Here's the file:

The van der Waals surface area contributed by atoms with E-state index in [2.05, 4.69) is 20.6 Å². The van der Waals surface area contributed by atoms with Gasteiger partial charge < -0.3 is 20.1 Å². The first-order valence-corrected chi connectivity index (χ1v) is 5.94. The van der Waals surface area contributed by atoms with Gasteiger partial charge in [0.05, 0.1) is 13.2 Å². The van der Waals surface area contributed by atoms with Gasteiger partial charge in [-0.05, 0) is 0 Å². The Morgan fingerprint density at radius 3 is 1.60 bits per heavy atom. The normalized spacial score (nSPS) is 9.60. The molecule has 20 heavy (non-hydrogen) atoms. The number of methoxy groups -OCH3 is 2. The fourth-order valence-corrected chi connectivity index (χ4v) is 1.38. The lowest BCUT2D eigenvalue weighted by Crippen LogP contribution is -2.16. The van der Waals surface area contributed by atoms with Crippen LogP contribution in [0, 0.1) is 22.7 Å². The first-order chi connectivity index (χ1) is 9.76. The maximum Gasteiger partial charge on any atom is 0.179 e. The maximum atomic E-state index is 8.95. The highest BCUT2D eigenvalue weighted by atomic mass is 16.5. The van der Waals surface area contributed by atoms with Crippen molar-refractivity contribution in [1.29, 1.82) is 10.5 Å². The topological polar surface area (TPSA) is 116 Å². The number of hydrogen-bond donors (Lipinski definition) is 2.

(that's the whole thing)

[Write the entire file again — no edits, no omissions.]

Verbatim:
The van der Waals surface area contributed by atoms with E-state index in [2.05, 4.69) is 20.6 Å². The van der Waals surface area contributed by atoms with Gasteiger partial charge < -0.3 is 20.1 Å². The first-order valence-corrected chi connectivity index (χ1v) is 5.94. The van der Waals surface area contributed by atoms with Gasteiger partial charge in [0.05, 0.1) is 13.2 Å². The van der Waals surface area contributed by atoms with Gasteiger partial charge in [-0.05, 0) is 0 Å². The Morgan fingerprint density at radius 3 is 1.60 bits per heavy atom. The normalized spacial score (nSPS) is 9.60. The molecule has 20 heavy (non-hydrogen) atoms. The number of methoxy groups -OCH3 is 2. The fourth-order valence-corrected chi connectivity index (χ4v) is 1.38. The lowest BCUT2D eigenvalue weighted by Crippen LogP contribution is -2.16. The van der Waals surface area contributed by atoms with Crippen LogP contribution in [0, 0.1) is 22.7 Å². The first-order chi connectivity index (χ1) is 9.76. The maximum Gasteiger partial charge on any atom is 0.179 e. The maximum atomic E-state index is 8.95. The highest BCUT2D eigenvalue weighted by atomic mass is 16.5. The van der Waals surface area contributed by atoms with Crippen molar-refractivity contribution in [1.29, 1.82) is 10.5 Å². The topological polar surface area (TPSA) is 116 Å². The number of hydrogen-bond donors (Lipinski definition) is 2.